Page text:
I have to learn to live with the anxiety when it arises. I have to tell my anxiety to sit down, stop ranting and raving about how scary everything is, and remember that our God is still on the throne.

When I ask God for some promise that so-and-so will love me forever, when I ask Him if I’ll ever have someone to hold me when I’m sad, He gently whispers that I am asking the wrong questions. My focus is on the wrong thing.

He keeps in perfect peace those whose minds are stayed on Him. (Is. 26:3)

We are to seek Him with our whole hearts and He will provide for our needs. (Jer. 29:13, Ps. 119:2, Amos 5:4, Deut. 11:13)

Over and over again in scripture He reminds us that our focus HAS to be Him.

If I focus my eyes on anything else, that’s when anxiety replaces peace. Even if I don’t understand how it’s possible, I know from scripture that He is all that I need. And I know I can trust Him with my heart, with my life, with my needs.

My focus is wrong when I look to the world for love, with big, questioning eyes.

When I look to the world, it should be to love, not to be loved.

And when I need love? It’s then I should look to Jesus.

All I can do is that- keep my eyes on Him and leave the outcomes in His hands. Everything surrendered, everything at the foot of the cross, and my arms wrapped around His waist- too full of Him to hold on to anything else.

I’m sick. And no one is going to cover me with a blanket if I fall asleep on the couch or make me soup.

And that’s okay. It’s sad, but it’s okay because God is good and He can be trusted. He knows what He’s doing, and even when I don’t understand, I know He doesn’t make mistakes.

And because He is my Father, because He loves me so wildly, He beckons, “Arise, daughter. Let hope arise. Take heart. Abide in My love. And when you fall asleep on the couch, I’ll cover you- not with a blanket, but with My love.”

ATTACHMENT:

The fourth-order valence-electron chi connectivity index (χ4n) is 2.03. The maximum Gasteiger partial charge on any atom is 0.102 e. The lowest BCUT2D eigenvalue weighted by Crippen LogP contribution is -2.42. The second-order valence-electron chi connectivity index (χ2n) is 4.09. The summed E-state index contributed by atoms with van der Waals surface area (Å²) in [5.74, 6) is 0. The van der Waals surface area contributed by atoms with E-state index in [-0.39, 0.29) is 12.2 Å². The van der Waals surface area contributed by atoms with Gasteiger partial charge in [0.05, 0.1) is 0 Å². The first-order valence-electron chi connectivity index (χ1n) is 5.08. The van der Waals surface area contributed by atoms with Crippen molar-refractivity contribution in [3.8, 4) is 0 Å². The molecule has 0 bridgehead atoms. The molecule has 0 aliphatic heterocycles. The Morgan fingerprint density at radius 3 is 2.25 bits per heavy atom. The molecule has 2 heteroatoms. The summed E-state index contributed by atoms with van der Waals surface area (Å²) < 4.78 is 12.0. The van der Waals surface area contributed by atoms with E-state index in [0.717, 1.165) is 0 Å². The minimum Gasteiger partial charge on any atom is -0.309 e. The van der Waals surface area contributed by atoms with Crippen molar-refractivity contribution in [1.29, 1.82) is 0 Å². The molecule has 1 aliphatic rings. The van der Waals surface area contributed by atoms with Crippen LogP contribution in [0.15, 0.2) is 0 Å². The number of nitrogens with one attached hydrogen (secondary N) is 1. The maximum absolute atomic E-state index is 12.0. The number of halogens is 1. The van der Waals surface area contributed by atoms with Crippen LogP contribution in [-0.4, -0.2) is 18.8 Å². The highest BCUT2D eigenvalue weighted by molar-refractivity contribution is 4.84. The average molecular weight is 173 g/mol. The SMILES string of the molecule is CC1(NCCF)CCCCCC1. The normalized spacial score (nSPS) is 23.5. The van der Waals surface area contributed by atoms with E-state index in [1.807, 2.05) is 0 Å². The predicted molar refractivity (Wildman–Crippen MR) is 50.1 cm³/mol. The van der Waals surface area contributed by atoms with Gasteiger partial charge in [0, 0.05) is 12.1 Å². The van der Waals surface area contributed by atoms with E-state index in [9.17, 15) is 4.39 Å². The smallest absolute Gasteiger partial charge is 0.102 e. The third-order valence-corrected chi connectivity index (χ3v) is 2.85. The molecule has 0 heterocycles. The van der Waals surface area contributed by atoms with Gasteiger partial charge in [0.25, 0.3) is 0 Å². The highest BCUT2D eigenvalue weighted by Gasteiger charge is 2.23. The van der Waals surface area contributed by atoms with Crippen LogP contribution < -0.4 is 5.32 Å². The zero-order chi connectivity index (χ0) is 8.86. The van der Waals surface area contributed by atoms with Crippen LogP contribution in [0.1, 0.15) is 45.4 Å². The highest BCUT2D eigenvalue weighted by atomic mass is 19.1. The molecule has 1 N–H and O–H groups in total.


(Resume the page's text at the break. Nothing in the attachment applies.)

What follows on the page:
“Home is where you’re made to feel like a big deal. More than welcome, you are wanted.”

“There’s nothing better than the warm embrace of belonging.”

Needing Jesus and Being Jesus

At therapy a couple weeks ago, I was in the waiting room when a kid, probably about seven years old, came running out of his therapy appointment and excitedly scanned the room for his mom. He started to run towards a woman he thought was his mom for a second, but then he realized it wasn’t and I watched his face fall.

For a while, he stood against the wall and watched the door for his mom to arrive. I tried to smile reassuringly at him a couple of times, but I felt like I was triggering his Stranger Danger alarm, so I mostly just read my book. When I looked up again, he had disappeared around the corner.

And then I heard something.

It sounded like crying.

So I got up to investigate, and sure enough, the little boy had waited bravely for his mom for a solid five minutes or so before collapsing into a chair and crying.

I was kneeling to talk to him, reassuring him that his mom would be there any minute and offering for him to come sit with me until she arrived, when she came through the door.

My initial reaction? Anger. Who leaves their small child alone at a therapy session? And what kind of therapist dismisses a child after his therapy appointment without first checking to see if his parent is there?!

Immediately, before she had even walked through the doorway, her son jumped up and, still sobbing, ran to her, wrapping his arms around her.

That kid? He’s me. Maybe he’s all of us.

Maybe we’re all just scanning the room for a familiar, loving face. Someone to wrap our arms around. And when no kind eyes and loving embrace can be found, maybe we all struggle to maintain a brave face. Maybe we’re all tempted to slink down into a chair and cry hopeless, scared tears into our hands.